Managing your cravings and making sure baby is nourished can be a real balancing act. Get it right with our handy three-minute video...
Nutritionist Helena Gibson-Moore (also eight months pregnant!) says: The most important thing is to eat a healthy balanced diet, and this will ensure that you receive all of the nutrients you need for a healthy baby. And to keep hydrated and it’s important to eat as much fibre as you can and not to eat for two.
Mum 1 says: "I started eating healthily to try and get my energy back and I ate all the good foods – fruits, veg, lots of yoghurts, cereals and bananas. Bananas really helped me I found, they gave me a lot of energy and were easy to eat."
Helena says: A third of your diet should be made up of fruit and vegetables, varieties’ important there, and a third of your diet should be made up of starchy carbohydrates and that’s bread, potatoes, rice, pasta and it’s important to include a moderate amount of protein – the lean versions are the best so meat, poultry, eggs, pulses.
Mum 2 says: "I found pregnancy alright – I was just having three meals a day (breakfast, lunch and dinner) and getting myself into a routine. So where I would usually snack on chocolates on sweets a stuff, I started to snack on fruits and pumpkin seeds sometimes and having the plain natural yoghurt mixed with fruits – that was one of my favourites."
Dr Philippa Kaye, GP and author says: In the first trimester, so that’s the first 13 weeks of pregnancy. Lots of women will have morning sickness and won’t be able to tolerate eating lots of different things. And actually that’s probably OK because the baby is going to take everything it needs from the stores you built up when you were eating well. And the nausea will pass and you’ll be able to eat better again.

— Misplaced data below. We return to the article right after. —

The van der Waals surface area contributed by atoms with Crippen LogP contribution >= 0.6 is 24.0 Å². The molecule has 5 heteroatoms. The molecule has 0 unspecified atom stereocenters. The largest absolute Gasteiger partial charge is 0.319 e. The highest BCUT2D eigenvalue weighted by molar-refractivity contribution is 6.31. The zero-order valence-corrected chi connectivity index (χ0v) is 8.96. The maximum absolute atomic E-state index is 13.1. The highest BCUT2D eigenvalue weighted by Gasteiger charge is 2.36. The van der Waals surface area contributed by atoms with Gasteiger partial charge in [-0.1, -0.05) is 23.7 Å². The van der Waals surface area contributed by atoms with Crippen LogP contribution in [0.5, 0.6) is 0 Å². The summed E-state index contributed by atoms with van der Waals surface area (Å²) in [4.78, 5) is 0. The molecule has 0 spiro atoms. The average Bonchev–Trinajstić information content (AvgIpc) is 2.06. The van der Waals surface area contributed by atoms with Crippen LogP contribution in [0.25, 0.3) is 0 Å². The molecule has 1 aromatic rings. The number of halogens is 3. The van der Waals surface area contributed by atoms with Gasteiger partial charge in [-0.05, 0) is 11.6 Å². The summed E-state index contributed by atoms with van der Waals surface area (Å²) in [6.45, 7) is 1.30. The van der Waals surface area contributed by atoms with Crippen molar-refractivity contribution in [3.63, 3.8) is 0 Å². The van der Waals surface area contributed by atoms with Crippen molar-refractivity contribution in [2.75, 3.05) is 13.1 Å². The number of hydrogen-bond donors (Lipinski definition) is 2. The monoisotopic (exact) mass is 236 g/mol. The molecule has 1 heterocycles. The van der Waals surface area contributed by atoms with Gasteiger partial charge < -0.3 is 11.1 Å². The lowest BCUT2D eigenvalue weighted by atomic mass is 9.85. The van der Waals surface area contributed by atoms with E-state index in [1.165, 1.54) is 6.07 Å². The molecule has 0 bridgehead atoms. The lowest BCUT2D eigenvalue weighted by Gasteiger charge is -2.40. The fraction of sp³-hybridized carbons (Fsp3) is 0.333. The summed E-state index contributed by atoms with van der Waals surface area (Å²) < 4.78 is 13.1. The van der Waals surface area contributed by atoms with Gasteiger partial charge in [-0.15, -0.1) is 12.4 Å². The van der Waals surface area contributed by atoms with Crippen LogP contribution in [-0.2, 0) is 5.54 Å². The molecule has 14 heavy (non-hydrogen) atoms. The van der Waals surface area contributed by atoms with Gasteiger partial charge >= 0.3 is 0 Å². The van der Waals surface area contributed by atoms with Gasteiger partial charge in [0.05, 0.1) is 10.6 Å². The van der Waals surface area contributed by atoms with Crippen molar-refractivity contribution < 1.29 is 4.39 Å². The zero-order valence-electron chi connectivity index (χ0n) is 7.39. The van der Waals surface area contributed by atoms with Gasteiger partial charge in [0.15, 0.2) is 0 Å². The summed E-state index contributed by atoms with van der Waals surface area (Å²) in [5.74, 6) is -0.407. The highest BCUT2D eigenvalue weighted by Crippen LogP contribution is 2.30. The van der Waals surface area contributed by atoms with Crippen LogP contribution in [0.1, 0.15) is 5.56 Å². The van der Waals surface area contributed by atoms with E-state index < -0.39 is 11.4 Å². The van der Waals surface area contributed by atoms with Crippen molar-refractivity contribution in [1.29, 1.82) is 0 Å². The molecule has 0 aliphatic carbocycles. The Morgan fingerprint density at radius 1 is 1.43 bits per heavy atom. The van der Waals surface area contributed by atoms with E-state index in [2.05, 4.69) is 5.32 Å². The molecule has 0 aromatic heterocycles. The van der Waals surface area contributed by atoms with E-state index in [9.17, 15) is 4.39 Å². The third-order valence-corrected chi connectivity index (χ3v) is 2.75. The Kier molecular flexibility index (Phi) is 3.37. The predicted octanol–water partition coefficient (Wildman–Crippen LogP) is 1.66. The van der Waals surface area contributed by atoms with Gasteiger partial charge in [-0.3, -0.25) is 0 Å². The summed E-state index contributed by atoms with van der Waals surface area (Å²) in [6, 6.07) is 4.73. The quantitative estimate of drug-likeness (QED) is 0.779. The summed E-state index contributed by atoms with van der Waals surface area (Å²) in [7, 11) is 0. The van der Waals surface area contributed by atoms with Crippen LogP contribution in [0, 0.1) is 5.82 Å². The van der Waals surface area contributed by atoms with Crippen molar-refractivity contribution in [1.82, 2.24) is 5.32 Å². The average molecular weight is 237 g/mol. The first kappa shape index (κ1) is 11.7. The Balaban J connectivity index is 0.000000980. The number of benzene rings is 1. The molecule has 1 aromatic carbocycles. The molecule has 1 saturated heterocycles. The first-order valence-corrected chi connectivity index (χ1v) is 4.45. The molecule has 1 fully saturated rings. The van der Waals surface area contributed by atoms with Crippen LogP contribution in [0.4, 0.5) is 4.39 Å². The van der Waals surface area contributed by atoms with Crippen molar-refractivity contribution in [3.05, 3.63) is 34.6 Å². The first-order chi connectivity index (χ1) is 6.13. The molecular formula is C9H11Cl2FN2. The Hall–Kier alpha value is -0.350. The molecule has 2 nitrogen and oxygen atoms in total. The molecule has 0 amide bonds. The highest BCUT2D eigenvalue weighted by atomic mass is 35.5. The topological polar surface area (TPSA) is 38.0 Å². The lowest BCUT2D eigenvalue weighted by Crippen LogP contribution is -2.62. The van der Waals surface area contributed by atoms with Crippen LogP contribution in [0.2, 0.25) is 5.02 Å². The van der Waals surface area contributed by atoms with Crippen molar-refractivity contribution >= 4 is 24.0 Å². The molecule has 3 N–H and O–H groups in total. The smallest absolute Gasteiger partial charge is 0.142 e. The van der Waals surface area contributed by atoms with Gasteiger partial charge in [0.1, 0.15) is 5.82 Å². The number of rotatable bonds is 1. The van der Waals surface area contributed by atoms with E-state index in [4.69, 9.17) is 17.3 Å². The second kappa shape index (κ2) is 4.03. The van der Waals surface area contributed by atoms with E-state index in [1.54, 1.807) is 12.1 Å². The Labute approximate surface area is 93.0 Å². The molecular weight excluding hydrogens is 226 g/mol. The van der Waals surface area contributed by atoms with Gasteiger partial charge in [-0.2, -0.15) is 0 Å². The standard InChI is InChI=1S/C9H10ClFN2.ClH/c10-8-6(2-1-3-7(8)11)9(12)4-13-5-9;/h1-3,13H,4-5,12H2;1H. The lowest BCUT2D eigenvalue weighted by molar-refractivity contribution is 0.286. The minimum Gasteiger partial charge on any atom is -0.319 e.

Mum 1 says: "I was quite sick from week five to seven when I was pregnant with Jessica. I literally couldn’t do anything. I couldn’t come to the kitchen, I couldn’t open the fridge, I couldn’t make food and if I felt like I could eat I would take the opportunity to eat. And they do say little and often. I mean I didn’t eat big meals, I definitely couldn’t eat big meals, but cereals and banana were good for me. But as quickly as it came, it went and it was great after that, I had a great pregnancy really."
Aptimil Midwife Frances says: How you should eat when you’re pregnant is really not too much different from how you eat normally, if you’re eating a normal healthy diet. There are specific foods that you should always avoid in pregnancy and your midwife will provide you with a list of these foods that should be avoided. Things like pates, soft cheeses, blue cheeses and obviously things like smoking and alcohol should be avoided in pregnancy.